Capitol Hill Garden Club In Washington, D.C., Since 1952

High Glen Gardens

May 20, 2016 9:00 AM | Anonymous member (Administrator)

High Glen Gardens Visit




Peter Couchman, Executive Director at High Glen Gardens, led a group of garden club members on a tour of this beautiful private property near Frederick at the base of the Catoctin mountain on May 20. 


The 64 acre parcel was purchased by the owners initially for development into a residential and commercial property, but a fateful picnic on the grounds one afternoon their plans and they decided to build a home there. In 2005 the home, inspired by their European travels, was completed. Four acres of formal gardens, designed by McHale Landscape Design of Annapolis, were installed in 2008. Then, in 2013, the owners hired Rodney Anderson Summers, Inc. Landscape Architects, a Delaware firm that had worked on Longwood, the Nemours Mansion and Hillwood, to create a master plan for eventual conversion into a public garden. 


We toured the early planting of 5 acres around the house and pool and saw the division of the property into garden rooms with the clever pruning of trees – European birch and American Hornbeam -- by pleaching to encourage them to grow into hedges. 


Around the back of the home is a beautiful perennial boarder inspired by Hampton Court in England and an Ellipse Garden, inspired by Dumbarton Oaks. One of the most unusual features is a bocce ball court with a raked Japanese stone garden. We all loved the Summer House, which is the “nerve center” for entertaining at High Glen Garden. The structure is made from recycled materials from two demolished barns in Frederick County, and is designed to look like an old Italian villa. The surrounding gardens are Mediterranean in feel, but also include materials from the American southwest and scented plants – thyme lavender, and agastache. The color scheme is silver and white that “pop” in early summer evenings. 


Approximately 25 acres of new gardens are under development (a Grand Allee entrance, a Woodland, and an Earth Sculpture), and about 30 acres of fields are awaiting future garden development. Because the property had been a dairy farm, lots of work is required. Peter told us about the poor condition of the soil and their use of cover crops to add needed nitrogen. Trees are being planted at a rapid rate and other outdoor structures are in the process of construction to provide architectural interest. Still to come is a belvedere. Currently, tours are limited to garden clubs and other kindred spirits. But, eventually, High Glen Garden will be open to the public and will give us a local rival to Chanticleer.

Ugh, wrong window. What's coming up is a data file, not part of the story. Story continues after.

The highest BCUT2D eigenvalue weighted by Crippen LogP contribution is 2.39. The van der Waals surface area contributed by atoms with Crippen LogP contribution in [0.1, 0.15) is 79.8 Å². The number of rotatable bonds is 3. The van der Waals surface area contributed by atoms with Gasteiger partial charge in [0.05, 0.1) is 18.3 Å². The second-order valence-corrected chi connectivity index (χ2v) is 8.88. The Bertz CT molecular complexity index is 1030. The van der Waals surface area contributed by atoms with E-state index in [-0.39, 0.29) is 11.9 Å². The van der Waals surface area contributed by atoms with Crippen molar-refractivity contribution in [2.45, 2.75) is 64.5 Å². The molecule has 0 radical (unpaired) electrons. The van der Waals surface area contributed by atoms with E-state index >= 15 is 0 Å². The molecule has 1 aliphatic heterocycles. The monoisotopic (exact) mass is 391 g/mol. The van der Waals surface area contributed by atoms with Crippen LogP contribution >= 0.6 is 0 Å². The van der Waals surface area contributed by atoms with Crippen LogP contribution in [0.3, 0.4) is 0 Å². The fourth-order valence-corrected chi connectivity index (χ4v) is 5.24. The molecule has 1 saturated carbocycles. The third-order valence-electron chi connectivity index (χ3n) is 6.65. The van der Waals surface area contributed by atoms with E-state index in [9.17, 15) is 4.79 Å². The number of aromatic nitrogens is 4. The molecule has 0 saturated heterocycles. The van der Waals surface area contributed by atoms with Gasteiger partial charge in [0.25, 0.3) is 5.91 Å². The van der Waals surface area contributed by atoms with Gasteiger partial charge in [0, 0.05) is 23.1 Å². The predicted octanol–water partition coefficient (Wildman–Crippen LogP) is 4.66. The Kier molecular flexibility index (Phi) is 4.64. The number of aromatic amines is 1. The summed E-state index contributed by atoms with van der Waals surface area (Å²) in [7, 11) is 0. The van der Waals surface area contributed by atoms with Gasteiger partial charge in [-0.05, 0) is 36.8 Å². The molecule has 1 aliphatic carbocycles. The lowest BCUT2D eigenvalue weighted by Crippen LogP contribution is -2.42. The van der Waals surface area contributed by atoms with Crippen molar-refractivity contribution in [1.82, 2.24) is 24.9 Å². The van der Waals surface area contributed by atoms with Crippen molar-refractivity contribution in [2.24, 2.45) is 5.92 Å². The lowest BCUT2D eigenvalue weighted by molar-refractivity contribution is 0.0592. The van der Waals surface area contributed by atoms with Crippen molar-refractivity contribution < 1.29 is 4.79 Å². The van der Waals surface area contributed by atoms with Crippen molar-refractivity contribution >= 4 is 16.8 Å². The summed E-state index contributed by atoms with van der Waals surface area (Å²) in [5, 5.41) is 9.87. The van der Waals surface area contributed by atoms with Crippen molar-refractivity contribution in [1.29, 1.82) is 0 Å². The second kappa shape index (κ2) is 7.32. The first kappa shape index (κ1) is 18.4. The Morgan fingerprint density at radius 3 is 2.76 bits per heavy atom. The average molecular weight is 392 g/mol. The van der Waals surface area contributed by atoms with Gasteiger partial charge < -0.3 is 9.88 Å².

Progress on the garden and pictures can be found at www.facebook.com/HighGlenGardens. 


After eating our picnic lunches in the barn, we stopped by Surreybrooke Gardens and Nursery. This property was also a dairy farm. The owners still live there and farm part of it, but the main feature is a nursery which started as an herb farm in the 1970s. Now, a pavilion, which can be rented for weddings and other events, and a much larger garden center greet visitors. A number of demonstration garden showcase plants that are offered for sale. Of course we took advantage of the wide variety of plants, unique pottery and garden ornaments for sale. 


What a joy to have had the opportunity to visit these gardens on a sunny day during a week of almost constant rain.


Submitted By:  Lorraine Fishback



















Peter Couchman, Executive Director at High Glen Gardens, led a group of garden club members on a tour of this beautiful private property near Frederick at the base of the Catoctin mountain on May 20. 


The 64 acre parcel was purchased by the owners initially for development into a residential and commercial property, but a fateful picnic on the grounds one afternoon their plans and they decided to build a home there. In 2005 the home, inspired by their European travels, was completed. Four acres of formal gardens, designed by McHale Landscape Design of Annapolis, were installed in 2008. Then, in 2013, the owners hired Rodney Anderson Summers, Inc. Landscape Architects, a Delaware firm that had worked on Longwood, the Nemours Mansion and Hillwood, to create a master plan for eventual conversion into a public garden. 


We toured the early planting of 5 acres around the house and pool and saw the division of the property into garden rooms with the clever pruning of trees – European birch and American Hornbeam -- by pleaching to encourage them to grow into hedges. 


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